What is Queer

Queer is a term that has come to be used by many in lesbian, gay, bisexual and transgender circles as shorthand for "lesbian, gay, bisexual or transgendered. Queer as I use it in these pages attempts to not set limits or to categorize those who are queer. Some of my queer friends are in life relationships with people of the same gender, some with life relationships with people of the opposite gender, some are not in life relationships at the moment. Some of my queer friends reject the concept of gender altogether as a social construct, not useful for anything other than determining which set of societal roles you've got to overcome in order to be yourself. For me, the beauty of the term queer is that it's impossible to define. When I say, "I'm queer," most people assume that means that I am gay.  Friends who are queer and in heterosexual relationships tell me that it messes with people's minds something awful to hear them say, "I'm queer," and then later to meet their heterosexual partner.  Queerness for me is more about social identity than it is about gender identity or sexual orientation.  Queer folk are at some fundamental level incompatible with the day-to-day functioning of "normal", or "straight", society.

An excellent place to start reading to understand the academic thinking behind the term queer is with Annamarie Jagose's "Queer Theory: An Introduction" - check her book out at your local library.  One of the articles from her book is excerpted in the Australian Humanities Review, here's a brief quote:

Broadly speaking, queer describes those gestures or analytical models which dramatise incoherencies in the allegedly stable relations between chromosomal sex, gender and sexual desire. Resisting that model of stability — which claims heterosexuality as its origin, when it is more properly its effect — queer focuses on mismatches between sex, gender and desire. Institutionally, queer has been associated most prominently with lesbian and gay subjects, but its analytic framework also includes such topics as cross-dressing, hermaphroditism, gender ambiguity and gender-corrective surgery. Whether as transvestite performance or academic deconstruction, queer locates and exploits the incoherencies in those three terms which stabilise heterosexuality. Demonstrating the impossibility of any "natural" sexuality, it calls into question even such apparently unproblematic terms as man and woman.
Excerpted from Annamarie Jagose's article "Queer Theory"

As I am not the arbiter of queer, this is not an authoritative answer to the question, "What is a Queer?"  Queer's not an exclusive club, and we don't check plumbing at the door.  If you say you're queer, welcome to the family!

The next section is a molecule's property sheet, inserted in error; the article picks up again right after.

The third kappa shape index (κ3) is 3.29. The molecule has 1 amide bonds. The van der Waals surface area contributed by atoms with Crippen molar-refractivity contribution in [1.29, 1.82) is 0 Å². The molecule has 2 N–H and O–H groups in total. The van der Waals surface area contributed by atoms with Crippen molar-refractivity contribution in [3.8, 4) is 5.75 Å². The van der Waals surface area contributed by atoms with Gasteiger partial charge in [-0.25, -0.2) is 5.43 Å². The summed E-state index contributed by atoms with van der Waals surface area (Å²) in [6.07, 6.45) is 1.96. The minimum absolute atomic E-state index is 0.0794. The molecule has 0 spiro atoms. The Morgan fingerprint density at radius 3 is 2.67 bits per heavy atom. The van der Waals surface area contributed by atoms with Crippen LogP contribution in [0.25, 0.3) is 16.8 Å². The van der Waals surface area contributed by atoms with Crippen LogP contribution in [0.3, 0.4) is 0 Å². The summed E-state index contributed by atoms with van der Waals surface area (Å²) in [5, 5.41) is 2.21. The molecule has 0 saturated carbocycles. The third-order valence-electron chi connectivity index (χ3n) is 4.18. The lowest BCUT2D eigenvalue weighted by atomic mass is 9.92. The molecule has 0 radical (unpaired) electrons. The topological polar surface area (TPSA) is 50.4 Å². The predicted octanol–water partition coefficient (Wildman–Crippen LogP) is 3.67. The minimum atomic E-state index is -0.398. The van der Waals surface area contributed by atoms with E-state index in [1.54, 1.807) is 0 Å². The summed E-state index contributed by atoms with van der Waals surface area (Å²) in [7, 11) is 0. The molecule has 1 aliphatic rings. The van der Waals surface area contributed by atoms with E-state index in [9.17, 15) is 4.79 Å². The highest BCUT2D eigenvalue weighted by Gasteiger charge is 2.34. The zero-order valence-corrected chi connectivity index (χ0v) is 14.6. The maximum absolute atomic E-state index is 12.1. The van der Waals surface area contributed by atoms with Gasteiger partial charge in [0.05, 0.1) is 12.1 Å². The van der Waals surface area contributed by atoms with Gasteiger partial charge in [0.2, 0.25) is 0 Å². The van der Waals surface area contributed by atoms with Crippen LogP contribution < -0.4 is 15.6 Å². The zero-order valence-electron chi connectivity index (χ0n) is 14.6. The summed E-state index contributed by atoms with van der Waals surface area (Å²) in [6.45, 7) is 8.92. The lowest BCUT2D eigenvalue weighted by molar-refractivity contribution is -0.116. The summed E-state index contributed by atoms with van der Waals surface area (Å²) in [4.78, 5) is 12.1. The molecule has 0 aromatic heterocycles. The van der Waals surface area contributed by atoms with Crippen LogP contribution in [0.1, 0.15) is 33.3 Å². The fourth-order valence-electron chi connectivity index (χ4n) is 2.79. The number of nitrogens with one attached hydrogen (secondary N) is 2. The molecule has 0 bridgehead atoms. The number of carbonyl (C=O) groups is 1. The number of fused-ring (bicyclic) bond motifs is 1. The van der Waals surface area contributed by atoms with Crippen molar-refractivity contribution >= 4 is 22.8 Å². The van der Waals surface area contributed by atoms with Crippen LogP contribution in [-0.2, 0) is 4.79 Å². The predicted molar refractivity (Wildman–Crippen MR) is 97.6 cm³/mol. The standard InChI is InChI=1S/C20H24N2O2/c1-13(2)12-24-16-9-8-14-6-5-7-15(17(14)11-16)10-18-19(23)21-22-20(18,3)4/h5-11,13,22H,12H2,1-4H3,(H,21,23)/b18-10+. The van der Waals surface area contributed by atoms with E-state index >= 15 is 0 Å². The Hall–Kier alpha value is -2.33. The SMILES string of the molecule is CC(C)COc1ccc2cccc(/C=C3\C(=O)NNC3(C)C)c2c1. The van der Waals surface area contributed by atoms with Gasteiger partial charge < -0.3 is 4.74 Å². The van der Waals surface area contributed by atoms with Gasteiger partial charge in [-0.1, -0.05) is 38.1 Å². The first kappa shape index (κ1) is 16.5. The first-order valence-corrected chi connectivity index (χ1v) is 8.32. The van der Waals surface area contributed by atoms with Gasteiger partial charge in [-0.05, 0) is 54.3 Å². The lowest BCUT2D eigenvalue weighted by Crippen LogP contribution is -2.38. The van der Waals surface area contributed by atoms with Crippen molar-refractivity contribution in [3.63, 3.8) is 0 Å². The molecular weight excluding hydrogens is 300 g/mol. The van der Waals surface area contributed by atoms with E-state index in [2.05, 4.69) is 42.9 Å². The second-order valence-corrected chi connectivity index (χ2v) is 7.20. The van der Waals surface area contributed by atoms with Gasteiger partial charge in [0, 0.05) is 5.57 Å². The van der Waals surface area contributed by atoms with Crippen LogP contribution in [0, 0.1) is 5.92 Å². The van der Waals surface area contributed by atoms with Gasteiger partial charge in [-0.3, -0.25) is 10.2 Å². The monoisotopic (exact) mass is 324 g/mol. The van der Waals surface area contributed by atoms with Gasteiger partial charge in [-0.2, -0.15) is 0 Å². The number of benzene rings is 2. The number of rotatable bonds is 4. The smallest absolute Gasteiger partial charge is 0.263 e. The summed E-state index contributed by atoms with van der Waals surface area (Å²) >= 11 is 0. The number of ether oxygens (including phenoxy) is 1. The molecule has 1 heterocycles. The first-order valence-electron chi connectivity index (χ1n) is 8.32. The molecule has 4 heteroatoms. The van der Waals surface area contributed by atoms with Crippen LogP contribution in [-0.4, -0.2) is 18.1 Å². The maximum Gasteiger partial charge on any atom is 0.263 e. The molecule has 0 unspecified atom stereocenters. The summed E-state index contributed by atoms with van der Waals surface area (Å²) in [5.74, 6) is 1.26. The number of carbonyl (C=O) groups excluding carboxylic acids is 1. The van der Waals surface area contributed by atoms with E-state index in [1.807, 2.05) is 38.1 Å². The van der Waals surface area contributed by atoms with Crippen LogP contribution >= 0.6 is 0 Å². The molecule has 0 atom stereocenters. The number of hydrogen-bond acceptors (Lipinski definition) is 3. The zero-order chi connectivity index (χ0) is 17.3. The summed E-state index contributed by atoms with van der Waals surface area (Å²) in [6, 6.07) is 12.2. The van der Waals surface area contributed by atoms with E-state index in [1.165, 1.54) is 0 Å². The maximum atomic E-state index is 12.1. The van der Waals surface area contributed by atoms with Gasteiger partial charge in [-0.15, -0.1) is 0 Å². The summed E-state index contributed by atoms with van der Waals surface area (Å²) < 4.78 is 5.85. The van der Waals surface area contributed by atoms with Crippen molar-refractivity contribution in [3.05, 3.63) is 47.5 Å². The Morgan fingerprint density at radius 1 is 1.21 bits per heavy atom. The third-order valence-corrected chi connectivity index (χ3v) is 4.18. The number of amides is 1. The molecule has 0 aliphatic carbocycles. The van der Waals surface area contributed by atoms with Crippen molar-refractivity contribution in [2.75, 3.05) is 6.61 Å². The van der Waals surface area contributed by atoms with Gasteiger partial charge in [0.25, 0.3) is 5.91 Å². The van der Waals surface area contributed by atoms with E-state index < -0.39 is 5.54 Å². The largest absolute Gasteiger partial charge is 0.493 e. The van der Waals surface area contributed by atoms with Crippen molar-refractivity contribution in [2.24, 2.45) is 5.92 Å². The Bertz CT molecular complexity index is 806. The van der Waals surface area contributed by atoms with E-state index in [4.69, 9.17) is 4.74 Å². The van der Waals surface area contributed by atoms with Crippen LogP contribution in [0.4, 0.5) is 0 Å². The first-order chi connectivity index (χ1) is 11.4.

Queer is a term that has come to be used by many in lesbian, gay, bisexual and transgender circles as shorthand for "lesbian, gay, bisexual or transgendered".  Queer as I use it in these pages attempts to not set limits or to categorize those who are queer.  Some of my queer friends are in life relationships with people of the same gender, some with life relationships with people of the opposite gender, some are not in life relationships at the moment.  Some of my queer friends reject the concept of gender altogether as a social construct, not useful for anything other than determining which set of societal roles you've got to overcome in order to be yourself.  For me, the beauty of the term queer is that it's impossible to define. When I say, "I'm queer," most people assume that means that I am gay.  Friends who are queer and in heterosexual relationships tell me that it messes with people's minds something awful to hear them say, "I'm queer," and then later to meet their heterosexual partner.  Queerness for me is more about social identity than it is about gender identity or sexual orientation.  Queer folk are at some fundamental level incompatible with the day-to-day functioning of "normal", or "straight", society.
 
An excellent place to start reading to understand the academic thinking behind the term queer is with Annamarie Jagose's "Queer Theory: An Introduction" - check her book out at <a href=\"http://www.worldcatlibraries.org/wcpa/oclc/35651102\">your local library</a>.  One of the articles from her book is excerpted in the <a href=\"http://www.lib.latrobe.edu.au/AHR/archive/Issue-Dec-1996/jagose.html\">Australian Humanities Review</a>, here's a brief quote:
Broadly speaking, queer describes those gestures or analytical models which dramatise incoherencies in the allegedly stable relations between chromosomal sex, gender and sexual desire. Resisting that model of stability — which claims heterosexuality as its origin, when it is more properly its effect — queer focuses on mismatches between sex, gender and desire. Institutionally, queer has been associated most prominently with lesbian and gay subjects, but its analytic framework also includes such topics as cross-dressing, hermaphroditism, gender ambiguity and gender-corrective surgery. Whether as transvestite performance or academic deconstruction, queer locates and exploits the incoherencies in those three terms which stabilise heterosexuality. Demonstrating the impossibility of any "natural" sexuality, it calls into question even such apparently unproblematic terms as man and woman.
Excerpted from Annamarie Jagose's article "Queer Theory"
 
As I am not the arbiter of queer, this is not an authoritative answer to the question, "What is a Queer?"  Queer's not an exclusive club, and we don't check plumbing at the door.  If you say you're queer, welcome to the family!
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